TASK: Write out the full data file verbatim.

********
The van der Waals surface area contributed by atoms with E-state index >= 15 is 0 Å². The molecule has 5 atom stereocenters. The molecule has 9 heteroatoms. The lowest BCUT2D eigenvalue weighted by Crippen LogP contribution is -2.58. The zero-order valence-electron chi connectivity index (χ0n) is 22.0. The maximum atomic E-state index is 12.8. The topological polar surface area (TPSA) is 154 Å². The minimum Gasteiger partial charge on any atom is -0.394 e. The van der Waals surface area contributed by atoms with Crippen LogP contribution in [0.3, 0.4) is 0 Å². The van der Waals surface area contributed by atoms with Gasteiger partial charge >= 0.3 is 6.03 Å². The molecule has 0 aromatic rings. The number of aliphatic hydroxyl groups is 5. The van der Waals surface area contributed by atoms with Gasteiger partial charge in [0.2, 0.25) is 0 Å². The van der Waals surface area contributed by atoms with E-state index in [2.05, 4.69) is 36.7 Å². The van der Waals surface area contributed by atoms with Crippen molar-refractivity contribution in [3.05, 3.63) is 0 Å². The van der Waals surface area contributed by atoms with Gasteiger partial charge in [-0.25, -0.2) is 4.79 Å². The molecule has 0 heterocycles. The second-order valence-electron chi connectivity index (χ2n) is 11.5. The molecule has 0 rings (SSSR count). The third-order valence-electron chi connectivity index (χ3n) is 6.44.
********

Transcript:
The van der Waals surface area contributed by atoms with E-state index >= 15 is 0 Å². The molecule has 5 atom stereocenters. The molecule has 9 heteroatoms. The lowest BCUT2D eigenvalue weighted by Crippen LogP contribution is -2.58. The zero-order valence-electron chi connectivity index (χ0n) is 22.0. The maximum atomic E-state index is 12.8. The topological polar surface area (TPSA) is 154 Å². The minimum Gasteiger partial charge on any atom is -0.394 e. The van der Waals surface area contributed by atoms with Crippen LogP contribution in [0.3, 0.4) is 0 Å². The van der Waals surface area contributed by atoms with Gasteiger partial charge >= 0.3 is 6.03 Å². The molecule has 0 aromatic rings. The number of aliphatic hydroxyl groups is 5. The van der Waals surface area contributed by atoms with Gasteiger partial charge in [0.2, 0.25) is 0 Å². The van der Waals surface area contributed by atoms with E-state index in [2.05, 4.69) is 36.7 Å². The van der Waals surface area contributed by atoms with Crippen molar-refractivity contribution in [3.05, 3.63) is 0 Å². The van der Waals surface area contributed by atoms with Gasteiger partial charge in [-0.25, -0.2) is 4.79 Å². The molecule has 0 heterocycles. The second-order valence-electron chi connectivity index (χ2n) is 11.5. The molecule has 0 rings (SSSR count). The third-order valence-electron chi connectivity index (χ3n) is 6.44.